I am so pleased to see the school settle into a familiar routine so quickly this term. Children of all ages are back in their classrooms and working hard, and as of this week, we have relaunched the full range of our after-school activities (ASA). One of the most frustrating aspects of the impact of the coronavirus were the restrictions imposed on our sport and ASA programmes. Initially, social distancing requirements meant that most of our PE and sports programme was revised to accommodate pupils and staff safely, but it did mean that pupils could not enjoy some of their favourite activities such as swimming, football and basketball. Competitive fixtures with our friends in the other ISCOT schools inevitably came to a sudden halt. The nature of our ASA programme, encouraging pupils to work with peers from other year groups meant that it too was suspended as a result of our cautious reopening plans in the summer term.
A school like Wellington, with its strong emphasis on educating the whole child, holds it extra-curricular programmes very dear. The capacity within a school day to set aside time for activities which offer genuine enrichment to the lives of the pupils is a central tenet of our educational philosophy. Engaging in sporting, cultural and academic extra-curricular activities helps children to learn new skills as well as work with pupils from other year classes and year groups. The ASA programme deliberately sets out to give pupils access to a wide range of meaningful courses, broadening their experience and providing the chance to find inspiration in something new. Pupils from the Nest onwards have the chance to try music, dance, art, reading, robotics, debating, presentation skills, charitable projects, as well as a full range of sports and extra-academic classes.
The importance of offering such a range of ASA was brought home to me in the past few days. I have been lucky enough to work with some of the year 13 pupils applying for the world's elite universities. We have 12 pupils in the process of applying to Oxbridge and Ivy League schools this year, and each one of them faces fierce rivalry for places at these elite institutions. The global pandemic, as well as the examination debacles in the UK which impacted IB and A level grades, and the disruption to TOEFL, IELTS and SAT preparation across the world, have meant that competition for university places is even tougher than in previous years as more students have the grades required to gain admission or have chosen to defer entry to a (hopefully) post-COVID world in 2021. The result is that many institutions have limited places available for 2021 as many have been allocated to pupils deferring entry from this year. Our most able pupils will need to stand out from this crowded field of applicants if they are to reach their dream destinations. One way they can do this effectively is to reflect in their personal statements on the breadth of their wider experience that programmes such as the ASA have had on their development as thoughtful, insightful young people. The key to writing a good personal statement is to show how an applicant's wider educational exposure makes them a more attractive prospect for undergraduate admission: it is not simply a chance to show off the sheer number of activities. Universities want bright, articulate young people, capable of both growing as learners as well as demonstrating the ability to write fluently about the way an ASA or sport has changed their lives. It comes as no surprise to me to find that those pupils with a life rich in meaningful wider learning are the ones most likely to attract the best universities.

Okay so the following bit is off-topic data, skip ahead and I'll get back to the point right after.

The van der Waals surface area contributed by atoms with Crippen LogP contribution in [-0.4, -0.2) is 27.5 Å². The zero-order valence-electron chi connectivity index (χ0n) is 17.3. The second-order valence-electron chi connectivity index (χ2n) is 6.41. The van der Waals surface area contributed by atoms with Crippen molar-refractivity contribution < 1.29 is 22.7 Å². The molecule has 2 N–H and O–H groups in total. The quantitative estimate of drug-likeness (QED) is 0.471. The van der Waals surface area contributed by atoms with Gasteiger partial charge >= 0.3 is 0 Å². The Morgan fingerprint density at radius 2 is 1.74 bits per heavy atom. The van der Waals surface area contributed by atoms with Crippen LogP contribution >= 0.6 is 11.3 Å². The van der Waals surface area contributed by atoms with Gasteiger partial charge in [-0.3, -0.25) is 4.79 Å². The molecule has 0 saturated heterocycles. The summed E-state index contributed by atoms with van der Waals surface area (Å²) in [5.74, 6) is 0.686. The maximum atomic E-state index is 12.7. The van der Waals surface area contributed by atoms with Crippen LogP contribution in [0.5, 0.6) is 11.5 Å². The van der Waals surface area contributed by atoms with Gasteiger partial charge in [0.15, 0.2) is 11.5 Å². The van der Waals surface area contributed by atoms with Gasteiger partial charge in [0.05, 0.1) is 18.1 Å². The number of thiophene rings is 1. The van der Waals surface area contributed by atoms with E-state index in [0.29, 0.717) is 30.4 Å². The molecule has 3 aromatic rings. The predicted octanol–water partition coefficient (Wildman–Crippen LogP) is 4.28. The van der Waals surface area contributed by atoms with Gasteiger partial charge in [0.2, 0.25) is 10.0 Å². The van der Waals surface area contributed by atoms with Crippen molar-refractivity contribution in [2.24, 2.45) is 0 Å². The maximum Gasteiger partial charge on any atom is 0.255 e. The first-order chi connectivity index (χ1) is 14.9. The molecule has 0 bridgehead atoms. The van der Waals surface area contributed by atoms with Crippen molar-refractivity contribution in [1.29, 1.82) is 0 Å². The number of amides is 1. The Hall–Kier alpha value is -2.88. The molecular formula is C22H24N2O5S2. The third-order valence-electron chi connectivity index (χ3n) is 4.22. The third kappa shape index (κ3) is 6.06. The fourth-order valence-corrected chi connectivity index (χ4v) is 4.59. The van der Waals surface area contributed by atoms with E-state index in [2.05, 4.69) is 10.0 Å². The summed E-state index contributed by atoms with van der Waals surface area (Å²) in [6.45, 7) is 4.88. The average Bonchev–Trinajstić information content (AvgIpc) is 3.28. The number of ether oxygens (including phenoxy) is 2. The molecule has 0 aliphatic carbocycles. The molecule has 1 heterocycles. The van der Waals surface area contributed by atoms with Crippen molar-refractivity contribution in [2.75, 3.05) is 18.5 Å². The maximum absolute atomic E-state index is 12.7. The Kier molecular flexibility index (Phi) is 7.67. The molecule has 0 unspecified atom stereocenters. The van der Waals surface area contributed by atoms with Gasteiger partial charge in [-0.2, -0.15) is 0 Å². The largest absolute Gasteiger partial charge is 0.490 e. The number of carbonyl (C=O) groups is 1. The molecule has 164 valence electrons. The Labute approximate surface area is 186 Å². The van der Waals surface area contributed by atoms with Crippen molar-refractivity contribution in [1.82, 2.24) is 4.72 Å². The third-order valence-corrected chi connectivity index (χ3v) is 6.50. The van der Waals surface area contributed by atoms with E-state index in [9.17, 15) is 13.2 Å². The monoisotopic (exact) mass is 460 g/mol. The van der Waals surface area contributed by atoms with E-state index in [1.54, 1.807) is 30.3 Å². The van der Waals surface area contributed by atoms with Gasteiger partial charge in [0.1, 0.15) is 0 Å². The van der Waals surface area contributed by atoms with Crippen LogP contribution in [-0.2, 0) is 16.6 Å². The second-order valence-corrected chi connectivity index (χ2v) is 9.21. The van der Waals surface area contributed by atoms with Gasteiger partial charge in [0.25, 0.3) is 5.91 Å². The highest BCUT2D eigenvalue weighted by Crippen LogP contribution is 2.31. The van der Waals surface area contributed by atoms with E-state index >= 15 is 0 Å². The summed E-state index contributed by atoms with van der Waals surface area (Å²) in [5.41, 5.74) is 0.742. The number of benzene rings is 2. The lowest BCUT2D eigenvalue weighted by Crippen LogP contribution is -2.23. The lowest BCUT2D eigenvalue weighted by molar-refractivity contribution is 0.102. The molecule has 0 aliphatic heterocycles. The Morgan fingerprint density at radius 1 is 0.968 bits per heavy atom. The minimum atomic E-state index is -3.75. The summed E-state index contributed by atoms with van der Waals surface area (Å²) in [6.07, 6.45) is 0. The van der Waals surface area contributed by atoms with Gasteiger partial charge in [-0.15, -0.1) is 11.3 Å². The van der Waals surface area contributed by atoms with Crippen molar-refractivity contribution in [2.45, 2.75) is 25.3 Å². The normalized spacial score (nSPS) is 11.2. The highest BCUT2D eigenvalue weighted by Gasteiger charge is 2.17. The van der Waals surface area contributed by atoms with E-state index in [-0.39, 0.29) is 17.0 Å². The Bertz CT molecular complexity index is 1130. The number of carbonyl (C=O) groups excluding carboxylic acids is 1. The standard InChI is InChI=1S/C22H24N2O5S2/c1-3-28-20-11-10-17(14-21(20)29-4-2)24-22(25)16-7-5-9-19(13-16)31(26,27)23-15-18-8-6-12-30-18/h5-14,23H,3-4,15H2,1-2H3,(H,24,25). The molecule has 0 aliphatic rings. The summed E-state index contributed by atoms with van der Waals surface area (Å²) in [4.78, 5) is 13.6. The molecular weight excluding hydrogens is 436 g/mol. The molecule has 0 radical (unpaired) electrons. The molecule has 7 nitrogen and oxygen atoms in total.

I used the word enrichment earlier quite deliberately. The programme of extra-curricular learning is an integral part of a holistic education. Pupils who embrace the chance to explore new things or hone their skills are genuinely enriching both their current schooling but also their long-term prospects for a fulfilled life at university and beyond.
If you would like to find out more about the range of ASA, as well as the courses available in our Saturday Activity Programme (SAP), please contact the coordinator of these programmes: Mr Eelco van Kuilenburg